With professional minor league baseball set to begin in the spring of 2014 at Charles Pointe, it may be even better news for some that professional minor league hockey may also be on its way. During Monday’s Bridgeport City Council work session, an official with Genesis Partners, the group responsible for the development of Charles Pointe, confirmed that there is interest for that sport to come to the city.
Following a presentation by Genesis Partners Managing Member Jamie Corton to Council, Rob Stuart, the Director of Planning and Engineering said their group has been approached by an interested party to host a team in Bridgeport. The team would be housed in a $55 million-plus civic center that is potentially in the works.
“There is certainly interest,” said Stuart. “I’m not able to name the parties involved, but we have definitely been approached about a team coming to this location.”
The possibility of a new civic center that would house a major basketball arena, as well as the potential for ice hockey, was part of the items spelled out by Corton, Stuart and Executive Director of Development Mark S. Dellana during the 45-minute presentation.
Along with the civic center component, plans were also spelled out for an indoor recreation complex that currently would cover 99,000 square feet that could be utilized through a deal with the YMCA or independently done, said Corton. The facility would also include a pool, although Corton said plans currently do not have the pool at the competition-required 50 meters, which Mayor Jim Christie said is something that should be considered.
“Making it 50 meters would make it available for competitive events would draw people from up and down the coast and easily fill up any hotels you have in your development,” Christie said.
Corton said there was room in the current design to increase the size of the pool. He said his group would consider any development proposal as part of the new Economic Opportunity Development District (EODD) that was given state approval. He also said he would welcome teaming up with the City of Bridgeport on upgrading the size of an aquatic facility as well as teaming up on any other venture that would benefit both parties and the rest of the area.
Other parts revealed in the advanced planning for future phases of Charles Pointe included a resort, an Italian Villa, a wellness center, a cultural center, development surrounding the Frontier League baseball stadium near the State Route 131 intersection of State Route 279, a senior center complex, and major commercial development. In fact, the area on the United Hospital Side of 279 near the exit ramp of Interstate 279 will likely be graded out to produce up to 230 flat, commercial-grade acres in the best case scenario. The worst case scenario would produce a little more than 200 acres. To make that happen, more than 10 million cubic yards of dirt need to be moved. In fact, all of the development areas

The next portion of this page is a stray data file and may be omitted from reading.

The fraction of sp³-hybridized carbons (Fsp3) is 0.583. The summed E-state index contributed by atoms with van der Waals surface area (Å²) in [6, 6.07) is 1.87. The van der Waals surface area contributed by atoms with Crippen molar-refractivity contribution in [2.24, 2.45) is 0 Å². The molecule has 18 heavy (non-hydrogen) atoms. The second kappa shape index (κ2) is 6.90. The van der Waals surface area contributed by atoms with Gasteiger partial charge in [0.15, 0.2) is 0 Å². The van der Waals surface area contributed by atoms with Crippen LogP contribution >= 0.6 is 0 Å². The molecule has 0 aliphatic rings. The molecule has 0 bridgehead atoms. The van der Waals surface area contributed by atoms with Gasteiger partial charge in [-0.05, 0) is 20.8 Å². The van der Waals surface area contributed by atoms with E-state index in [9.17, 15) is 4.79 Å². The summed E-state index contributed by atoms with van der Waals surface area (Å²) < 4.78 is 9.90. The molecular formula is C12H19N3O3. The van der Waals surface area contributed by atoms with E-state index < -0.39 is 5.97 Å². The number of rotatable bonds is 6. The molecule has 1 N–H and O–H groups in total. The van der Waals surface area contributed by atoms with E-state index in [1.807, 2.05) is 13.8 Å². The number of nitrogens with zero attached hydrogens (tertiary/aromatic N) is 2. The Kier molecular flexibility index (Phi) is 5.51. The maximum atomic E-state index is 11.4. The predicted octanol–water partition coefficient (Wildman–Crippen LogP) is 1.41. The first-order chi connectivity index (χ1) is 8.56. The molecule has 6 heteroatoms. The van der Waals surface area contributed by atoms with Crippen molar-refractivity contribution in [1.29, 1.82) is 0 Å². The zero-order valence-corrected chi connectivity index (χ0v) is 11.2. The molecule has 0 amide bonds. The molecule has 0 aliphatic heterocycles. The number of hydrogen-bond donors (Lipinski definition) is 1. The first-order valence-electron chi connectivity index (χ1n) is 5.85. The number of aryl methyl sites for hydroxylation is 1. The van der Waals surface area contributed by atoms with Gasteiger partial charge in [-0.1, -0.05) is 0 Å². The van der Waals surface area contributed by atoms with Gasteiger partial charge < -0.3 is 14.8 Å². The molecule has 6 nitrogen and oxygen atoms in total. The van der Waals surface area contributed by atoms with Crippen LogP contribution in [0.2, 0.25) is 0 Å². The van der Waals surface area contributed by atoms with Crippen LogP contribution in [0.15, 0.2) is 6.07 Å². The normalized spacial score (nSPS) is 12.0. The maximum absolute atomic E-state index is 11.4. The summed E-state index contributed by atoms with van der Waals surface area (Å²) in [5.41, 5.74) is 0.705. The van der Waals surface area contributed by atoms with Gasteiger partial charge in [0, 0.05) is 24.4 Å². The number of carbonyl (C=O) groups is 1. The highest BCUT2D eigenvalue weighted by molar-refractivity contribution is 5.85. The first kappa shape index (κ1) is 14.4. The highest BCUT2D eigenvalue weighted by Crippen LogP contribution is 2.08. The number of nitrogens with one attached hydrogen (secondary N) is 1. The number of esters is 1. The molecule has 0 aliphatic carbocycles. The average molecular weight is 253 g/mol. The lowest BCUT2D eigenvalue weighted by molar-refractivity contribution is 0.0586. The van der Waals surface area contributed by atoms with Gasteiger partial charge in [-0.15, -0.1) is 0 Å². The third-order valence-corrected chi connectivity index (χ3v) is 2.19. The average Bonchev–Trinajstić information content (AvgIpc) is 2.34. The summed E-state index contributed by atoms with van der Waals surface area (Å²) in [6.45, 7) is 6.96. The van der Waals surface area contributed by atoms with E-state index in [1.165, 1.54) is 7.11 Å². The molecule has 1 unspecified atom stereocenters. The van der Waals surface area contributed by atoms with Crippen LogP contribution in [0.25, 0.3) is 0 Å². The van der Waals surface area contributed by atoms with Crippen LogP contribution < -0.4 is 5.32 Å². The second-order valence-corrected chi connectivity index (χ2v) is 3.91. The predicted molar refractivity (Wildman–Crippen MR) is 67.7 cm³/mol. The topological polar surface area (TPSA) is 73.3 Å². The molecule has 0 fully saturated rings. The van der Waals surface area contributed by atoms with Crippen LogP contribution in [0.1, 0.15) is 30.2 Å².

discussed were situated on that side of Route 279, which is across the roadway from where all the development currently exists on the commercial front.
Several new hotels were discussed, including the already announced Hawthorn Suites, as well as multiple restaurants, a water park with a wave pool, outdoor zip lines and other amenities. Even the existing Bridgeport Recreation Complex was included. Stuart and Corton said there is a chance the multi-purpose field directly beside the wagon wheel baseball configuration could be covered, have an artificial surface installed or both. At least one of the facilities talked about during the meeting – not the Recreation Complex – would be completely done with glass and include a retractable roof, while another feature involved maneuvering between planned facilities through a skyway.
“All of this is real,” said Corton. “We’re talking with national players on this.”
Corton said many of the plans were already in the works in 2008. At that time, he said, things went sour, alluding to the economy tanking, and plans were put on the backburner. Now, he said the environment for development in North Central West Virginia is ripe again and interested parties are back to the table.
One area where Corton was extremely confident things would continue to move ahead was on the residential front. He said plans are in the works for 400 to 500 townhouses and apartments.
“We can’t build them fast enough,” Corton said.